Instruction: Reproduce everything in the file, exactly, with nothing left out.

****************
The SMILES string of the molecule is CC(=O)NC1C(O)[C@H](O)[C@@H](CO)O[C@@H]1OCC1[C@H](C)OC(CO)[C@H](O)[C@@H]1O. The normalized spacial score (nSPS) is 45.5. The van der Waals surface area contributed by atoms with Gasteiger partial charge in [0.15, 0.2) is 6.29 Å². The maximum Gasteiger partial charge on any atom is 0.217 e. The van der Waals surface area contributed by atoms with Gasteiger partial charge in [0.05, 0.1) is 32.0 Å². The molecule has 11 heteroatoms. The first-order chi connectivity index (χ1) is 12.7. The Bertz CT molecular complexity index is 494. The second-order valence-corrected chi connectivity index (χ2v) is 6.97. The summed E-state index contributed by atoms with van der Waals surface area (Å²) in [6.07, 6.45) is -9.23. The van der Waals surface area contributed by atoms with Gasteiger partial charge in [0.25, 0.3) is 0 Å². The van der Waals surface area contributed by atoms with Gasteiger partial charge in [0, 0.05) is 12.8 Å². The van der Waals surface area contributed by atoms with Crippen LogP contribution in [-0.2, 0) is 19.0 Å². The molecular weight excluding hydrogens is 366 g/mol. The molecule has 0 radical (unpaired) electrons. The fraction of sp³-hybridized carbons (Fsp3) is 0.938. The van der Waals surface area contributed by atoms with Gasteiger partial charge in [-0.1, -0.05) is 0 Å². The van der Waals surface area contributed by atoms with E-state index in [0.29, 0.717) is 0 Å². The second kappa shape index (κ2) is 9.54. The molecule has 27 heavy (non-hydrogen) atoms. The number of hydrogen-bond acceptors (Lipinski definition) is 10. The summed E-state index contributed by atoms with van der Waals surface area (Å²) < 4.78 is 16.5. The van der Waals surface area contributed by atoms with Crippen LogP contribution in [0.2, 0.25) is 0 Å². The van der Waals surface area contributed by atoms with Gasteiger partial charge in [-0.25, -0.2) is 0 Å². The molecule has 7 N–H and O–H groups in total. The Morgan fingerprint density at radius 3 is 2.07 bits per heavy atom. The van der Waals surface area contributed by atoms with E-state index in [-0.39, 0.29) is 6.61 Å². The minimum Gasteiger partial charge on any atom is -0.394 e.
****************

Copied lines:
The SMILES string of the molecule is CC(=O)NC1C(O)[C@H](O)[C@@H](CO)O[C@@H]1OCC1[C@H](C)OC(CO)[C@H](O)[C@@H]1O. The normalized spacial score (nSPS) is 45.5. The van der Waals surface area contributed by atoms with Gasteiger partial charge in [0.15, 0.2) is 6.29 Å². The maximum Gasteiger partial charge on any atom is 0.217 e. The van der Waals surface area contributed by atoms with Gasteiger partial charge in [0.05, 0.1) is 32.0 Å². The molecule has 11 heteroatoms. The first-order chi connectivity index (χ1) is 12.7. The Bertz CT molecular complexity index is 494. The second-order valence-corrected chi connectivity index (χ2v) is 6.97. The summed E-state index contributed by atoms with van der Waals surface area (Å²) in [6.07, 6.45) is -9.23. The van der Waals surface area contributed by atoms with Gasteiger partial charge in [0.25, 0.3) is 0 Å². The van der Waals surface area contributed by atoms with Gasteiger partial charge in [0, 0.05) is 12.8 Å². The van der Waals surface area contributed by atoms with Crippen LogP contribution in [-0.2, 0) is 19.0 Å². The molecular weight excluding hydrogens is 366 g/mol. The molecule has 0 radical (unpaired) electrons. The fraction of sp³-hybridized carbons (Fsp3) is 0.938. The van der Waals surface area contributed by atoms with Gasteiger partial charge in [-0.1, -0.05) is 0 Å². The van der Waals surface area contributed by atoms with E-state index in [0.29, 0.717) is 0 Å². The second kappa shape index (κ2) is 9.54. The molecule has 27 heavy (non-hydrogen) atoms. The number of hydrogen-bond acceptors (Lipinski definition) is 10. The summed E-state index contributed by atoms with van der Waals surface area (Å²) < 4.78 is 16.5. The van der Waals surface area contributed by atoms with Crippen LogP contribution in [0.2, 0.25) is 0 Å². The van der Waals surface area contributed by atoms with Gasteiger partial charge in [-0.25, -0.2) is 0 Å². The molecule has 7 N–H and O–H groups in total. The Morgan fingerprint density at radius 3 is 2.07 bits per heavy atom. The van der Waals surface area contributed by atoms with E-state index in [-0.39, 0.29) is 6.61 Å². The minimum Gasteiger partial charge on any atom is -0.394 e.